UPDATED 14:05 EDT / MARCH 23 2024


Cloud-native community celebrates Kubernetes’ ‘Linux moment’ and its growing role in enterprise AI

The cloud-native community believes that the Kubernetes software container orchestration tool is ideally positioned to be the engine room for artificial intelligence.

Kubernetes’ ability to deploy large-scale enterprise applications has created an opportunity for it to also become the standard for deploying AI models in the enterprise. Some industry observers believe this will be a seminal event akin to the invention of the Linux operating system in the early 1990s, which led to a platform for running everything from smartphones to supercomputers.

As a testament to current interest in both AI and the role of Kubernetes in its deployment, more than 12,000 developers and tech industry executives crowded into the Porte de Versailles exposition venue in Paris this week for KubeCon + CloudNativeCon Europe. Cloud Native Computing Foundation organizers announced that it was the largest KubeCon gathering in the organization’s nine-year history.

“Someone in the keynote today said that Kubernetes is having its Linux moment with AI and I thought there could not be a bigger compliment out there,” CNCF Executive Director Priyanka Sharma (pictured) said at a press conference during the event. “Cloud native and AI are the most critical technology trends today. Cloud native is the only ecosystem that can keep up with AI innovation.”

Powering the largest AI workloads

Kubernetes will celebrate its 10th birthday in June, and presenters at KubeCon noted that the technology was already driving enterprise AI deployment at scale. Sharma illustrated how the technology can seamlessly integrate AI from prototype to production with a brief onstage demonstration this week by loading a Kubernetes cluster, taking a picture of the KubeCon audience and having AI generate a description in seconds.

“Kubernetes is pairing the largest AI workloads today,” Lachlan Evenson, a principal program manager at Microsoft Corp. and a CNCF Governing Board member, said during a KubeCon panel discussion. “People are running it today in production in large quantities.”

While Kubernetes’ position as the de facto standard for running enterprise AI workloads was a key theme during the conference, there was also a second conversation around the infrastructure that will be necessary to support it.

This topic is being driven by the need for graphics processing unit resources to perform AI processing, which can be expensive and difficult to obtain as lead times for Nvidia Corp.’s high end H100 AI chips stretched out to 11 months at one point. Two Nvidia engineers made a brief appearance during the keynotes to offer solutions for sharing GPU resources. In addition, several speakers noted that an open-source API called Dynamic Resource Allocation or DRA offered a more flexible way to leverage GPU accelerators.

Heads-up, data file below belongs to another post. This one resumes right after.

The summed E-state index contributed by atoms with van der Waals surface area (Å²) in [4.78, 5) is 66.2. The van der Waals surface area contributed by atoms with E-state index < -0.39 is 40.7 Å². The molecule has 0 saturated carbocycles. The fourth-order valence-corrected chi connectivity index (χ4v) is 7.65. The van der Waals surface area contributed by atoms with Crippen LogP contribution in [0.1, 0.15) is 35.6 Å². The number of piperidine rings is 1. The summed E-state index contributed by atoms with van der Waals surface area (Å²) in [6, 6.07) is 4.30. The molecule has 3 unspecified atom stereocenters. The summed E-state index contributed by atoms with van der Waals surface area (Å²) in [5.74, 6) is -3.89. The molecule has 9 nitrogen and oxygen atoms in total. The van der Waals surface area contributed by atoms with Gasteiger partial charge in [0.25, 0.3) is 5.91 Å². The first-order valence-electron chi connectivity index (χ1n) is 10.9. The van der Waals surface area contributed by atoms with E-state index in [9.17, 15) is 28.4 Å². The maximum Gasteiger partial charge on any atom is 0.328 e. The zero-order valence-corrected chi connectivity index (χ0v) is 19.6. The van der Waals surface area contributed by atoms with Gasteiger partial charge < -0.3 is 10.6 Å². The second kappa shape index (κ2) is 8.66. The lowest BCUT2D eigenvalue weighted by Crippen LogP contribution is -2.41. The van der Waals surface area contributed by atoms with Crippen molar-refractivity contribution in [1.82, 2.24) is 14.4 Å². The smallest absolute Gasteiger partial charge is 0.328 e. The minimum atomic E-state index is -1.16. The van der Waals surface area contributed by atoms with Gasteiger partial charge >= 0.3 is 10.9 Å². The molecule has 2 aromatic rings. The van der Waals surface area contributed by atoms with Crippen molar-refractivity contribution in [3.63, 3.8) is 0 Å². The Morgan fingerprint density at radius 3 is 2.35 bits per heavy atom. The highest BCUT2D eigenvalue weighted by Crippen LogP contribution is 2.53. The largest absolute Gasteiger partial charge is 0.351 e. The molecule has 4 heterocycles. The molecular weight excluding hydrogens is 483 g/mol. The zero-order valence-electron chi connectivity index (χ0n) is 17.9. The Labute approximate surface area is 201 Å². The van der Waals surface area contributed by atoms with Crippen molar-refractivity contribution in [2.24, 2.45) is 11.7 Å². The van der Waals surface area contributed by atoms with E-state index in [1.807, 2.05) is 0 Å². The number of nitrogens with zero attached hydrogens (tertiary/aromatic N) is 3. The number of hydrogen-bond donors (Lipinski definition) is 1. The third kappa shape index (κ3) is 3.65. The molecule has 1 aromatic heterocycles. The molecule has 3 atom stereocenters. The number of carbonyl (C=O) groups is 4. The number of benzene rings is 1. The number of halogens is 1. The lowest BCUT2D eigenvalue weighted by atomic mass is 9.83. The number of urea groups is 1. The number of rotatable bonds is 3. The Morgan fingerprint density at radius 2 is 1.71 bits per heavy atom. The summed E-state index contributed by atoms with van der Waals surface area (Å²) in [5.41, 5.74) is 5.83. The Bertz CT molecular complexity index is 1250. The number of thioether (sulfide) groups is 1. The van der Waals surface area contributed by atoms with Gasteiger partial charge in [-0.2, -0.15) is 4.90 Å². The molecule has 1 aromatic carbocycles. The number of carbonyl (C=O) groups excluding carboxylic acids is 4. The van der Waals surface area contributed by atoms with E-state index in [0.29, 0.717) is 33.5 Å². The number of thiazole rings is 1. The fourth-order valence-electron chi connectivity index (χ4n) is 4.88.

“DRA is where the science is going to be,” said Arun Gupta, vice president and general manager for open ecosystem at Intel Corp.

Open source offers alternatives

A subplot behind this issue is that open-source alternatives are poised to make a substantial impact on future AI deployment. The expense and complexity of GPUs to drive generative AI and OpenAI’s early dominance of the field are leading to the rise of tools such as the open-source Ollama for running large language models on PCs and other local devices, and the growth of alternative open-source foundation models such as Mistral.

“If we take it one more layer up to the actual foundation models themselves, and particularly to the development of frontier models…you have a mix of open and closed, with OpenAI being the most advanced frontier foundation model at present,” Jim Zemlin, executive director of the Linux Foundation, said during a KubeCon EU appearance. “But open-source foundation models like Mistral and Llama 2 are really nipping at their heels, and with many more to come, I might add, meeting that same level of performance.”

The rapidly shifting landscape for enterprise AI has also placed new emphasis on platform engineering. Self-service capabilities and automated infrastructure operations have propelled this emerging approach as an attractive way to accelerate application delivery at a pace that can produce business value.

Gartner Inc. has predicted that platform engineering will be integrated into 80% of large software engineering organizations in less than two years. As cloud-native architectures continue to support AI deployments, platform engineering will be increasingly relied upon to provide flexible and scalable infrastructure to manage applications and services.

“AI is also driving cloud native development into places where it hasn’t been before,” said Chuck Dubuque, head of product marketing for OpenShift at Red Hat Inc. “Customers are realizing that the platform is part of their application.”

The record turnout at this week’s KubeCon gathering in Paris offered further evidence that AI has put a tailwind behind the cloud-native community. Perhaps much as Linux has defined technology’s direction over the past three decades, the intersection of Kubernetes and AI may write a similar script in the years ahead.

“In this latest AI era we are building the infrastructure that will support the future,” said CNCF’s Sharma. “The AI centers of excellence need us, as they will eventually find out.”

Photos: Mark Albertson/SiliconANGLE

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